You stand there, hovering between your recycling bin and your trash can, holding an empty two-liter pop bottle and a pizza box. What’s the right move? Are you saving the planet by tossing them both in the recycling bin? Or does this mix of greasy cardboard and sticky plastic belong in the trash?
The answer is: it depends.
With Earth Day approaching, we gathered facts and talked to experts to create a short guide to best recycling practices in Pittsburgh.
1. Learn the rules and numbers
To start, know the basic rules.
Throughout the city and in many suburbs, paper and cardboard can now be recycled with the glass, cans and plastic.
But, and it’s a big but: all recyclables should be rinsed of any liquids or food waste. If they’re not clean, you’ll contaminate the batch.
Bottle caps can’t be recycled. So drop that rinsed two-liter pop bottle in recycling but put its cap in the trash.
Paper and cardboard should be recycled unless they’re too soiled. So that greasy pizza box we talked about above is trash.
If cardboard is clean enough to recycle but it’s corrugated, it should be flattened and bundled separately from the rest of the recycling.
For plastics, follow the numbers: Inside the universal recycling symbol (the triangle of arrows) on many plastics, you may see a number inside. Most numbers are recyclable. But number 7 (which can include BPA) may not recyclable, and 6 (including styrofoam cups and takeout containers) definitely isn’t. For more details, visit the city’s site here.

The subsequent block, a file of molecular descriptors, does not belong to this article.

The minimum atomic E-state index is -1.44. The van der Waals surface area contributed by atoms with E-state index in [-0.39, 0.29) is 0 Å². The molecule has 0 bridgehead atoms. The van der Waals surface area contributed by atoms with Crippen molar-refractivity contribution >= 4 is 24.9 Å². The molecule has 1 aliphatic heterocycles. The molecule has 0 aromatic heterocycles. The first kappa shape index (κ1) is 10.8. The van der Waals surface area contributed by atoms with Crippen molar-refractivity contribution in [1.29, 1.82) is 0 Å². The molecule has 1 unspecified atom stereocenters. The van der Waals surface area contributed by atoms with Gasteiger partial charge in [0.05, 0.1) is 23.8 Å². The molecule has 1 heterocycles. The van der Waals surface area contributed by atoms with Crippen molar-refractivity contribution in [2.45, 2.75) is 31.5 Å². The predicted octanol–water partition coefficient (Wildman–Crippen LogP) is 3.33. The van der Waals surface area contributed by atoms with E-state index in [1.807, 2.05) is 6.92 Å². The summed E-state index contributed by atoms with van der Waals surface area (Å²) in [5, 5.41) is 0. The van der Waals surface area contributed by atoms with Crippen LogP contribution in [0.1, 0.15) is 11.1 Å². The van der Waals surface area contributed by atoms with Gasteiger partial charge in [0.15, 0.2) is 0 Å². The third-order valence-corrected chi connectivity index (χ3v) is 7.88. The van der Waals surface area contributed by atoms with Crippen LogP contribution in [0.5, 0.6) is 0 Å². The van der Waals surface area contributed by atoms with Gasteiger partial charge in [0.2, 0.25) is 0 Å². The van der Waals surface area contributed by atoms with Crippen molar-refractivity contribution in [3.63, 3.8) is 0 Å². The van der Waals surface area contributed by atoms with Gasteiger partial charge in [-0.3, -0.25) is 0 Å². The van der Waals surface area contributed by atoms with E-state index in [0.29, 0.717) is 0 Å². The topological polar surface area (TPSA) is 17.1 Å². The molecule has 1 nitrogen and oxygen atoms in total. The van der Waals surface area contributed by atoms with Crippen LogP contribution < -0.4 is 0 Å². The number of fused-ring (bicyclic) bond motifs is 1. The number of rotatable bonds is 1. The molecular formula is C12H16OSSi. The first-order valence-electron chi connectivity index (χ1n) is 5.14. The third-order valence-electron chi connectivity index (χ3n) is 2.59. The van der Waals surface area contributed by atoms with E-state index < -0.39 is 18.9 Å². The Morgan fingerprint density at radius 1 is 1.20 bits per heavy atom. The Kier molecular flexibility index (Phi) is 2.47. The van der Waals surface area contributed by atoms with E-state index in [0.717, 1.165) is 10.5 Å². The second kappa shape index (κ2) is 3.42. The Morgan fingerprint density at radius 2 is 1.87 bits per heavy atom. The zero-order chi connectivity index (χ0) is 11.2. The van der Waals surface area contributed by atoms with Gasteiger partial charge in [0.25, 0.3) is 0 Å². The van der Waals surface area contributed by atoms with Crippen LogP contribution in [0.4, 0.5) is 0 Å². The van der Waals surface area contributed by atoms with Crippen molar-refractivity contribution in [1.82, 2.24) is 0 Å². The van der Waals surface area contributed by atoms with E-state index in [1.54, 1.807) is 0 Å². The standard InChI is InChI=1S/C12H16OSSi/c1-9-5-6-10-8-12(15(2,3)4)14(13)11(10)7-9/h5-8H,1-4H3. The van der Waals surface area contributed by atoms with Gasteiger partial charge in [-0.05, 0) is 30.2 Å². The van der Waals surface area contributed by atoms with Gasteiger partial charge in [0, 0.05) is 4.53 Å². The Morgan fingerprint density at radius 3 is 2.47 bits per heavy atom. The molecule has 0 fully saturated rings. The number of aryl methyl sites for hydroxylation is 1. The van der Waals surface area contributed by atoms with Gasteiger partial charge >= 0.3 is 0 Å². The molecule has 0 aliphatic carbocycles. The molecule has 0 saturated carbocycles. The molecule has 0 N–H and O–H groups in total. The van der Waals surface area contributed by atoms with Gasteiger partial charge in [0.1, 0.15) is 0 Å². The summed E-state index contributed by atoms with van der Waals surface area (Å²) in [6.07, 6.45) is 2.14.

2. Make a plan for larger items
Due to the landfill ban imposed by the Department of Environmental Protection in 2013, the City of Pittsburgh does not collect big items like televisions, computers and other electronics. Instead, the city’s Public Works Electronic Waste Disposal page offers a list of electronics retail stores, centers, hauling companies and other services that provide proper disposal options. You can also check (see down below) on big item collection dates in your neighborhood.
3. Ditch the blue bags
Those blue bags you probably use to put out your recycling go directly to the landfill. They can get caught in machinery at sorting facilities, which can lead to downtime and safety issues for the employees tasked with removing them. Use a bin instead; any color will do.
Why do we have blue bags in the first place? Justin Stockdale, a director for the Pennsylvania Resources Council (PRC), attributes them to Pittsburgh’s “Choose Your Own Adventure recycling system.”
“When you go back to the early ’90s when Pittsburgh implemented recycling, it was a state mandate,” he says. To participate, people found the least expensive way. This led to residents either buying blue bags or using the free grocery bags. As a result, the “blue bag” became a habit for many families.